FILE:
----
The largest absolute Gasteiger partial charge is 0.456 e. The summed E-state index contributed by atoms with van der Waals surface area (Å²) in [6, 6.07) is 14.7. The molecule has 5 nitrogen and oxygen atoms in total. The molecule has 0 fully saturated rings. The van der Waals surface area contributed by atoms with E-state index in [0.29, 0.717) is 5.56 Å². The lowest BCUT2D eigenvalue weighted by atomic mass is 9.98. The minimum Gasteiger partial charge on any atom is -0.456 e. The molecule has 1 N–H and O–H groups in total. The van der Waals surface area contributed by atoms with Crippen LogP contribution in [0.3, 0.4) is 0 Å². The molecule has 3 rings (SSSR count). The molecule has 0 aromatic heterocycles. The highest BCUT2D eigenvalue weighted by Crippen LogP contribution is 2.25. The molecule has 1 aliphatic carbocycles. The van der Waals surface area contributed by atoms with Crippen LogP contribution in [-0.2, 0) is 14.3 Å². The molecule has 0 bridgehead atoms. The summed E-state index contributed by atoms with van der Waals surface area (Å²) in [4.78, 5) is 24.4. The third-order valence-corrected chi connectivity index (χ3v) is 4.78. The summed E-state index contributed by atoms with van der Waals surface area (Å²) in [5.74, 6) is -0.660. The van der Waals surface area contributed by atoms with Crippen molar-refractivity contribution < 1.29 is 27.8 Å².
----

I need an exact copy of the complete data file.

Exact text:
The largest absolute Gasteiger partial charge is 0.456 e. The summed E-state index contributed by atoms with van der Waals surface area (Å²) in [6, 6.07) is 14.7. The molecule has 5 nitrogen and oxygen atoms in total. The molecule has 0 fully saturated rings. The van der Waals surface area contributed by atoms with E-state index in [0.29, 0.717) is 5.56 Å². The lowest BCUT2D eigenvalue weighted by atomic mass is 9.98. The minimum Gasteiger partial charge on any atom is -0.456 e. The molecule has 1 N–H and O–H groups in total. The van der Waals surface area contributed by atoms with Crippen LogP contribution in [0.3, 0.4) is 0 Å². The molecule has 3 rings (SSSR count). The molecule has 0 aromatic heterocycles. The highest BCUT2D eigenvalue weighted by Crippen LogP contribution is 2.25. The molecule has 1 aliphatic carbocycles. The van der Waals surface area contributed by atoms with Crippen LogP contribution in [-0.2, 0) is 14.3 Å². The molecule has 0 bridgehead atoms. The summed E-state index contributed by atoms with van der Waals surface area (Å²) in [4.78, 5) is 24.4. The third-order valence-corrected chi connectivity index (χ3v) is 4.78. The summed E-state index contributed by atoms with van der Waals surface area (Å²) in [5.74, 6) is -0.660. The van der Waals surface area contributed by atoms with Crippen molar-refractivity contribution < 1.29 is 27.8 Å².